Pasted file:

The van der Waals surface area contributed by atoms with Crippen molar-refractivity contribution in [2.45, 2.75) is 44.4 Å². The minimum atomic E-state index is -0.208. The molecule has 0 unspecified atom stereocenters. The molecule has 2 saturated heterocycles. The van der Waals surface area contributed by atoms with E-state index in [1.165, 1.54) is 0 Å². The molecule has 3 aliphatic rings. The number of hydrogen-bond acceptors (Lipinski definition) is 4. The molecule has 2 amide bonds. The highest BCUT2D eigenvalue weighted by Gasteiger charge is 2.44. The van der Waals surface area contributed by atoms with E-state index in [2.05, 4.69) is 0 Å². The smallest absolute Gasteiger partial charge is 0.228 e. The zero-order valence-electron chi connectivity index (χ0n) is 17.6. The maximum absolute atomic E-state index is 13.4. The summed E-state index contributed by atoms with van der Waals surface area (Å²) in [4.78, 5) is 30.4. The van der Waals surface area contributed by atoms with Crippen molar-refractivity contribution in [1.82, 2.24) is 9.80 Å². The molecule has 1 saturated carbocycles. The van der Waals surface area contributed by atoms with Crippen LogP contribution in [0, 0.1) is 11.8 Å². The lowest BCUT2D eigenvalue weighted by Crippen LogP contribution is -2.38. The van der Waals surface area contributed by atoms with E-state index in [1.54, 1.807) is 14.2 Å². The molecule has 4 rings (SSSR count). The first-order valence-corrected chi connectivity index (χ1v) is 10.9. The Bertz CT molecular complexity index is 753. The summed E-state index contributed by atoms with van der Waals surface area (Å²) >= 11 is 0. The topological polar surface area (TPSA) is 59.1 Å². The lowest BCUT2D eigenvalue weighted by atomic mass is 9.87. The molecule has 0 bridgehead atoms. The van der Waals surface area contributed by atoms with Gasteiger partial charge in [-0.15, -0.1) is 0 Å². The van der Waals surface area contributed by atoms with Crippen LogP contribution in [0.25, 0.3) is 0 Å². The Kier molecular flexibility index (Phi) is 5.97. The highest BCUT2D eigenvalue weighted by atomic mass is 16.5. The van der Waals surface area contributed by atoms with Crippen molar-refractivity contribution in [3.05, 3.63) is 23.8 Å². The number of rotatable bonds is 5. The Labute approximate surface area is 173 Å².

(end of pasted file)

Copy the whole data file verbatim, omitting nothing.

The van der Waals surface area contributed by atoms with Crippen molar-refractivity contribution in [2.45, 2.75) is 44.4 Å². The minimum atomic E-state index is -0.208. The molecule has 0 unspecified atom stereocenters. The molecule has 2 saturated heterocycles. The van der Waals surface area contributed by atoms with E-state index in [1.165, 1.54) is 0 Å². The molecule has 3 aliphatic rings. The number of hydrogen-bond acceptors (Lipinski definition) is 4. The molecule has 2 amide bonds. The highest BCUT2D eigenvalue weighted by Gasteiger charge is 2.44. The van der Waals surface area contributed by atoms with E-state index in [2.05, 4.69) is 0 Å². The smallest absolute Gasteiger partial charge is 0.228 e. The zero-order valence-electron chi connectivity index (χ0n) is 17.6. The maximum absolute atomic E-state index is 13.4. The summed E-state index contributed by atoms with van der Waals surface area (Å²) in [4.78, 5) is 30.4. The van der Waals surface area contributed by atoms with Crippen molar-refractivity contribution in [1.82, 2.24) is 9.80 Å². The molecule has 1 saturated carbocycles. The van der Waals surface area contributed by atoms with Crippen LogP contribution in [0, 0.1) is 11.8 Å². The lowest BCUT2D eigenvalue weighted by Crippen LogP contribution is -2.38. The van der Waals surface area contributed by atoms with E-state index in [1.54, 1.807) is 14.2 Å². The molecule has 4 rings (SSSR count). The first-order valence-corrected chi connectivity index (χ1v) is 10.9. The Bertz CT molecular complexity index is 753. The summed E-state index contributed by atoms with van der Waals surface area (Å²) >= 11 is 0. The topological polar surface area (TPSA) is 59.1 Å². The lowest BCUT2D eigenvalue weighted by atomic mass is 9.87. The molecule has 0 bridgehead atoms. The van der Waals surface area contributed by atoms with Gasteiger partial charge in [-0.15, -0.1) is 0 Å². The van der Waals surface area contributed by atoms with Crippen LogP contribution in [0.25, 0.3) is 0 Å². The Kier molecular flexibility index (Phi) is 5.97. The highest BCUT2D eigenvalue weighted by atomic mass is 16.5. The van der Waals surface area contributed by atoms with Crippen molar-refractivity contribution in [3.05, 3.63) is 23.8 Å². The number of rotatable bonds is 5. The Labute approximate surface area is 173 Å².